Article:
Your address will show here +12 34 56 78
Virtual Reality, VR Training

Members of the PIXO VR team visited Concordia University’s Portland, Oregon campus recently to participate in the Emerging Technologies Symposium for Emergency Solutions. Ben Mazza and Erica Schaffel from PIXO VR were invited to join professionals from academia, technology, government, and emergency preparedness to learn and discuss the benefits of integrating virtual reality simulations into their training programs. Representatives from FEMA, the Office of Homeland Security, police and fire departments, and emergency medical teams participated in the event and many took part in the VR training demo.

Intel Corporation’s Mike Premi and Grant Tietje from Pacific Northwest National Laboratory were the keynote speakers at the event, which combined presentations, panel discussions, and interactive demonstrations.

PIXO VR’s demonstration allowed emergency professionals to work in teams to contain a virtual fire caused by an overturned oil truck. The firefighters coordinated their efforts, reacting to the oil spill and ensuing blaze in real time. Since the platform allows emergency personnel to follow established protocols as they work to control crises, responders were able to react realistically to fire, heat, and smoke. The fire also reacted as it would when doused with foam or water, creating a lifelike situation.

Trainers and emergency managers attending the symposium quickly realized the value of virtual reality’s realistic, immersive experience as a low-risk teaching method for firefighters, emergency medical technicians, and other first responders. The dangerous nature of those professions makes it difficult to teach new skills in the field. Virtual reality, augmented reality, and mixed reality simulate crisis conditions without placing emergency responders in jeopardy.

Reactions to the VR training demo were overwhelmingly positive. Emergency personnel were impressed with how real it felt and looked. They praised the attention to detail and visual fidelity. Many noted the importance of realism, especially in exercises trainees would have to perform seventeen or eighteen times to get exactly right.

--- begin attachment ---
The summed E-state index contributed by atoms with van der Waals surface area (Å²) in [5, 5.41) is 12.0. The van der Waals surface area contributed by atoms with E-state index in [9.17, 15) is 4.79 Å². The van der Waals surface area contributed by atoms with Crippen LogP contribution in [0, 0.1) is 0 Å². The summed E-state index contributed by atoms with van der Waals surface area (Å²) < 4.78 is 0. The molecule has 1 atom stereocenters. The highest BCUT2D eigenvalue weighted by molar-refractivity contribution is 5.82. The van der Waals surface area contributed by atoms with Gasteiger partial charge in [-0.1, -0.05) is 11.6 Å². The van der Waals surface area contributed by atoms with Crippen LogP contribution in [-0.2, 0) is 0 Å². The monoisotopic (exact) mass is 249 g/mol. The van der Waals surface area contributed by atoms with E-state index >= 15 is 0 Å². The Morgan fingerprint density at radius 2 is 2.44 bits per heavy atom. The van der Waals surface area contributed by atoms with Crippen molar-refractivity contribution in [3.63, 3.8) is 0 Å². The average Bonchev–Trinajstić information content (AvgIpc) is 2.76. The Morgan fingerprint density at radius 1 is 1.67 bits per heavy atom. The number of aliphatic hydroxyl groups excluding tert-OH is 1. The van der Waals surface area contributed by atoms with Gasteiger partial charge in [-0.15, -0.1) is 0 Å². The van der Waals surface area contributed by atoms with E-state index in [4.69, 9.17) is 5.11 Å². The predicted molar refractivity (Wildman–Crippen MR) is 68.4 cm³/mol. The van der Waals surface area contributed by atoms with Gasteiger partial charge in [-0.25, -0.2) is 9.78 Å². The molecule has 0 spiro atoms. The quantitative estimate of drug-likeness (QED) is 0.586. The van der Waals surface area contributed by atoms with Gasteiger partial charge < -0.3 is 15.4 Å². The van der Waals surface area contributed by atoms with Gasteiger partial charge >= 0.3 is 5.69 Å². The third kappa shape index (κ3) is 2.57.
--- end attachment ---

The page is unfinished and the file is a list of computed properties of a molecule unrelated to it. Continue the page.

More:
Firefighters and fire chiefs from all over the country participated in PIXO’s three-minute immersive simulation. Tony Fletcher, Division Chief of Training of the Vancouver, WA fire department said, “While invaluable, traditional hands-on training exposes participants to injury, and is often too expensive to repeat. The value of virtual reality training like PIXO’s is that it exposes participants to realistic experiences without putting them in danger, and it’s extremely easy and cost effective to repeat.”

PIXO VR’s Erica Schaffel preps a first responder for the VR training demo. (Photo courtesy PIXO VR)


The challenge, danger, and cost in recreating realistic emergency situations in the field make virtual reality training even more valuable. First responders are constantly learning new skills and striving to maintain their current ones to certify or recertify in their positions. The ability to practice newly-learned procedures without danger and expense will maintain proficiency and build muscle memory. That means when a firefighter faces a real burning building or overturned oil truck, their response will be second nature.

Concordia University’s symposium brought together representatives from different emergency management agencies to discover new technologies that will ultimately make their jobs safer and easier.

It was a great opportunity to meet the people who perform these dangerous, life-saving jobs and show them a safer way to train.


Virtual Reality, VR Training




If you’ve ever seen Ron Howard’s 1995 film, Apollo 13, you’ll recognize the phrase “failure is not an option.” In the film, Ed Harris plays NASA flight director, Gene Kranz, and the quote refers to the accident in the 1970 Apollo 13 lunar mission and NASA’s efforts to get the men home safely. Taken in context, the statement makes sense. Of course, Kranz does not want to fail. What flight director wants to lose his men?

Taken in the context of training personnel for dangerous situations; however, the phrase should be, “failure IS an option.” Mistakes, misjudgment, and failure are teaching tools. Getting things wrong while practicing helps people get things right when real problems arise. It’s the reason troops drill over and over before heading out to the field. It’s also the reason schools conduct fire drills. When kids know the procedure ahead of time, they don’t panic when faced with an actual emergency.

Training is positive and making errors while training is natural, but people are still injured and killed in training accidents. What if there were a way to train for dangerous situations without risking injury or death? Many consider virtual reality solely as a platform for gaming. It is used in games, but virtual reality training is also a risk-free way for firefighters to practice their approach to a wildfire. It’s also a safe method for nuclear engineers to perform emergency or even everyday procedures without entering the reactor.

PIXO VR has devised safe, multi-platform virtual reality software that enables people in dangerous jobs to train safely. Our AAA gaming quality visuals place each user IN the appropriate environment. This immersion training allows the trainee to be there—in the fire, the gas leak, or the battle—without leaving headquarters. Trainees in these lifelike scenarios act and react in real time, learning what works and what doesn’t. Squads drill together, often performing different tasks, to practice working as a team. Preparation like this builds muscle memory and confidence without danger.  



What does PIXO’s virtual reality software mean for first responders? It means they get the training they need to deal with life-threatening conditions and they get to go home at the end of the day.


Virtual Reality, VR Training